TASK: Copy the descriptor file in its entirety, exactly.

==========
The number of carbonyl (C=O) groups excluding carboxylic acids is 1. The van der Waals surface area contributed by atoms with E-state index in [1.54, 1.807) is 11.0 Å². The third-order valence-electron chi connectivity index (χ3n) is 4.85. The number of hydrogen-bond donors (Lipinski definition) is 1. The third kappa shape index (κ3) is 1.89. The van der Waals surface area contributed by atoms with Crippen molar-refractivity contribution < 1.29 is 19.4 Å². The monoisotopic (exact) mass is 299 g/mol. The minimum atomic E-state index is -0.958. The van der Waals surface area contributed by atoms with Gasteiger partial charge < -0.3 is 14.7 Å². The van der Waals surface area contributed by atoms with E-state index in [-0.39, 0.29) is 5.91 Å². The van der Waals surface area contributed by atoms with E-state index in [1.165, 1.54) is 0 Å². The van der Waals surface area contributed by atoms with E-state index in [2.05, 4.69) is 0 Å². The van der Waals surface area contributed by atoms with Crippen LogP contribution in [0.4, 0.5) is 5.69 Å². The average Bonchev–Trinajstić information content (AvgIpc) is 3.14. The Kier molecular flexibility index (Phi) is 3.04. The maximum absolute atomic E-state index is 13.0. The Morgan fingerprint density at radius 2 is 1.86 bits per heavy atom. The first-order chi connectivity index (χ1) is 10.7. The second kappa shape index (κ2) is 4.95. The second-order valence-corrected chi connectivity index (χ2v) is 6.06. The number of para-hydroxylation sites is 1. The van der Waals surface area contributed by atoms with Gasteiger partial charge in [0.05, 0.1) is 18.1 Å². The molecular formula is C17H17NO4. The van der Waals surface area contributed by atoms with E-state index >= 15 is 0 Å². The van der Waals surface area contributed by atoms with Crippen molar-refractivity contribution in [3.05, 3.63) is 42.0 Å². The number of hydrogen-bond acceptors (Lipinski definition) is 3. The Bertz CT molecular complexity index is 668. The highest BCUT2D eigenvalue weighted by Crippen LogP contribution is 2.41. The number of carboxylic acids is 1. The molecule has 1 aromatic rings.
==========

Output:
The number of carbonyl (C=O) groups excluding carboxylic acids is 1. The van der Waals surface area contributed by atoms with E-state index in [1.54, 1.807) is 11.0 Å². The third-order valence-electron chi connectivity index (χ3n) is 4.85. The number of hydrogen-bond donors (Lipinski definition) is 1. The third kappa shape index (κ3) is 1.89. The van der Waals surface area contributed by atoms with Crippen molar-refractivity contribution < 1.29 is 19.4 Å². The monoisotopic (exact) mass is 299 g/mol. The minimum atomic E-state index is -0.958. The van der Waals surface area contributed by atoms with Gasteiger partial charge < -0.3 is 14.7 Å². The van der Waals surface area contributed by atoms with E-state index in [-0.39, 0.29) is 5.91 Å². The van der Waals surface area contributed by atoms with E-state index in [1.165, 1.54) is 0 Å². The van der Waals surface area contributed by atoms with E-state index in [2.05, 4.69) is 0 Å². The van der Waals surface area contributed by atoms with Crippen LogP contribution in [0.4, 0.5) is 5.69 Å². The average Bonchev–Trinajstić information content (AvgIpc) is 3.14. The Kier molecular flexibility index (Phi) is 3.04. The maximum absolute atomic E-state index is 13.0. The Morgan fingerprint density at radius 2 is 1.86 bits per heavy atom. The first-order chi connectivity index (χ1) is 10.7. The second kappa shape index (κ2) is 4.95. The second-order valence-corrected chi connectivity index (χ2v) is 6.06. The number of para-hydroxylation sites is 1. The van der Waals surface area contributed by atoms with Gasteiger partial charge in [0.05, 0.1) is 18.1 Å². The molecular formula is C17H17NO4. The van der Waals surface area contributed by atoms with E-state index >= 15 is 0 Å². The van der Waals surface area contributed by atoms with Crippen molar-refractivity contribution in [3.05, 3.63) is 42.0 Å². The number of hydrogen-bond acceptors (Lipinski definition) is 3. The Bertz CT molecular complexity index is 668. The highest BCUT2D eigenvalue weighted by Crippen LogP contribution is 2.41. The number of carboxylic acids is 1. The molecule has 1 aromatic rings.